Even as President Trump said Tuesday the US vaccination plan would "quickly and dramatically reduce deaths and hospitalizations and within a short period of time, I think we want to get back to normal," his task force told states in a weekly report that mitigation measures were still essential to preventing further contagion.

"The current vaccine implementation will not substantially reduce viral spread, hospitalizations, or fatalities until the 100 million Americans with comorbidities can be fully immunized, which will take until the late spring," the report, obtained by CNN, read. "Behavioral change and aggressive mitigation policies are the only widespread prevention tools that we have to address this winter surge."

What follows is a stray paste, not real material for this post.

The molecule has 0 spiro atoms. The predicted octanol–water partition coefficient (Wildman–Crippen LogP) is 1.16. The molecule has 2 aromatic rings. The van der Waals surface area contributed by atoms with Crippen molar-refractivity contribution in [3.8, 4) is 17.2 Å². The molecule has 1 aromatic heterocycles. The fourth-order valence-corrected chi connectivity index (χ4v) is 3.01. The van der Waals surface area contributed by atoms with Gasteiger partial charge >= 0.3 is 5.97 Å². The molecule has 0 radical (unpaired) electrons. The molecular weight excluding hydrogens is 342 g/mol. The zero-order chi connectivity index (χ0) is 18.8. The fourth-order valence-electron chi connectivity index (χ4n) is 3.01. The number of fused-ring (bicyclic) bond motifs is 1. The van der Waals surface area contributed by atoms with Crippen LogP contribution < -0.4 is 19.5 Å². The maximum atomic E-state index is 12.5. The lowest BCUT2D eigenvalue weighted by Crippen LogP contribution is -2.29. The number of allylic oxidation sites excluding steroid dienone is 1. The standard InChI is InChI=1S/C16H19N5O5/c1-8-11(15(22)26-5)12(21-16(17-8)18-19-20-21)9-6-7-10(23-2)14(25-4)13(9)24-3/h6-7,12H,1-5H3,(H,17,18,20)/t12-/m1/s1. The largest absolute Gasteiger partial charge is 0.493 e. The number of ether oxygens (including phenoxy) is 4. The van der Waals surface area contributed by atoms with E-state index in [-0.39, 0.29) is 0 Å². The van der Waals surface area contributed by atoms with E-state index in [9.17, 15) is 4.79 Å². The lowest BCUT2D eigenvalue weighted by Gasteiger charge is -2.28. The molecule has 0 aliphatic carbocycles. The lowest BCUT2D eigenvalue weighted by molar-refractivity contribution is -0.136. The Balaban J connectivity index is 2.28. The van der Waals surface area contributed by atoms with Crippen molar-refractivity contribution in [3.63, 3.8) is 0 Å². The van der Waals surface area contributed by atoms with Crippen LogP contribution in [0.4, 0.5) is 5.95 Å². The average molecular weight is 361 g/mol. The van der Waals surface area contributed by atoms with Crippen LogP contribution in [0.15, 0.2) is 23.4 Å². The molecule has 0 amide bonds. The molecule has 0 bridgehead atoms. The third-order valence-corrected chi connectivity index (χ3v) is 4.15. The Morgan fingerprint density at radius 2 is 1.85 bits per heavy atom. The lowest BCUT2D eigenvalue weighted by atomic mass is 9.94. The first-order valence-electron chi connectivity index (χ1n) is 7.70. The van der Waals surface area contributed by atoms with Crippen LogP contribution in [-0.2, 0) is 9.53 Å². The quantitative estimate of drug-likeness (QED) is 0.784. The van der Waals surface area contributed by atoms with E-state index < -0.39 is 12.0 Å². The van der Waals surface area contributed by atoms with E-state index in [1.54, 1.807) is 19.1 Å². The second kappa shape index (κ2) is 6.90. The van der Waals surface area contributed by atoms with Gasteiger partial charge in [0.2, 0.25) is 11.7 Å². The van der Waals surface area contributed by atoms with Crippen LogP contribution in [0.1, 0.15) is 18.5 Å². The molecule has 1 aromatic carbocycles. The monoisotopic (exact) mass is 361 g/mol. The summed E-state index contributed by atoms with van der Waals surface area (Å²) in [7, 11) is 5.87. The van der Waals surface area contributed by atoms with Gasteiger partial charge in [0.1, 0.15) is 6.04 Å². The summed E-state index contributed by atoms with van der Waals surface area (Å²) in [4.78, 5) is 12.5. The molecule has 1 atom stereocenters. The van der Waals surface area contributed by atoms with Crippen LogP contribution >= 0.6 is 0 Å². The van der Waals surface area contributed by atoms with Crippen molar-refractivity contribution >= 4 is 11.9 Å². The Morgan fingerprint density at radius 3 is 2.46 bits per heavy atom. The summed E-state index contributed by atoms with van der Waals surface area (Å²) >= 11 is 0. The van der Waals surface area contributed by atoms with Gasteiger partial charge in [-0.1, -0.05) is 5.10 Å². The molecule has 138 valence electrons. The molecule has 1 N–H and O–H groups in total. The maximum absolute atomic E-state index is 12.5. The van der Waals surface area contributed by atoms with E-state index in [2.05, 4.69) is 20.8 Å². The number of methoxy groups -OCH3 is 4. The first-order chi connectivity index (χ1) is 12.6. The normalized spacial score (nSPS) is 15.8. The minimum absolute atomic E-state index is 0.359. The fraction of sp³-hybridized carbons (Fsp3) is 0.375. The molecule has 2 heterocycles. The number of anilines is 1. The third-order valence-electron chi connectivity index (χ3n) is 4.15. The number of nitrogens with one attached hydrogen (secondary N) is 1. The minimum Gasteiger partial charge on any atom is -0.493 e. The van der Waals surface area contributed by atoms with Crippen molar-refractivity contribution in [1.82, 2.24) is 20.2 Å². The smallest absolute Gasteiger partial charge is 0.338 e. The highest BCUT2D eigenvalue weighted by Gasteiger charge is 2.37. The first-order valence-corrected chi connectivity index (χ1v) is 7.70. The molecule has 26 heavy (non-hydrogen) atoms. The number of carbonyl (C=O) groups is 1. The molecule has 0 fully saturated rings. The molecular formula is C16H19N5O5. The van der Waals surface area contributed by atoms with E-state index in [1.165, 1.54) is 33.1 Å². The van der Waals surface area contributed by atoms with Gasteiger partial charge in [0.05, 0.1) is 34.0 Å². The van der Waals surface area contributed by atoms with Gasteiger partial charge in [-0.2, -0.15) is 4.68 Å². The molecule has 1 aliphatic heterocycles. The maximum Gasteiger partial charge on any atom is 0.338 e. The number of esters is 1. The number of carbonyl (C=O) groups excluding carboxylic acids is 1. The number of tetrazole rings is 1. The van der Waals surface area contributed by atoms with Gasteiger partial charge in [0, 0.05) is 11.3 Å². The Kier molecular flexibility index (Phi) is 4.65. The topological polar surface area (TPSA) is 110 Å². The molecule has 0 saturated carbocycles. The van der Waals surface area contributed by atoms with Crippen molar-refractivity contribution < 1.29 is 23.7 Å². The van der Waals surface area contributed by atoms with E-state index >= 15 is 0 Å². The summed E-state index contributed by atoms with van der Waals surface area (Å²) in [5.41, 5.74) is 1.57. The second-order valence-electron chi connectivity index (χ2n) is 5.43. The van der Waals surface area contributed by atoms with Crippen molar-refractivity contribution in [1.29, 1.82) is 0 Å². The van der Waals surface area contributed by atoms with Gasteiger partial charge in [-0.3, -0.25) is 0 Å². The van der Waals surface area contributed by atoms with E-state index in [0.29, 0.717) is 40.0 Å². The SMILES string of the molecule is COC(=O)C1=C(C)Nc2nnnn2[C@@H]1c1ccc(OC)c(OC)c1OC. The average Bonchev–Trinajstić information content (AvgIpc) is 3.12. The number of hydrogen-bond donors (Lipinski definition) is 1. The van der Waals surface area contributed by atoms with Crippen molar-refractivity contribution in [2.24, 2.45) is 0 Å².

The reports, which are distributed to states on a weekly basis, said that while the "imminent arrival of vaccines provides hope," the effect of the effort would takes months to materialize.

"Large-scale benefits of lower deaths and hospitalizations will only come after months of immunization," the report said. "Difficult but temporary changes in personal behavior are key to limiting disease and death until we bring the pandemic to an end with immunization; this messaging must be delivered frequently and by all effective modalities."

The report said the current surge was continuing in "every corner of the US, from small towns to large cities, from farms to beach communities."

"This surge is the most rapid increase in cases; the widest spread of intense transmission, with more than 2,000 counties in COVID red zones; and the longest duration of rapid increase, now entering its 8th week, that we have experienced," the report stated.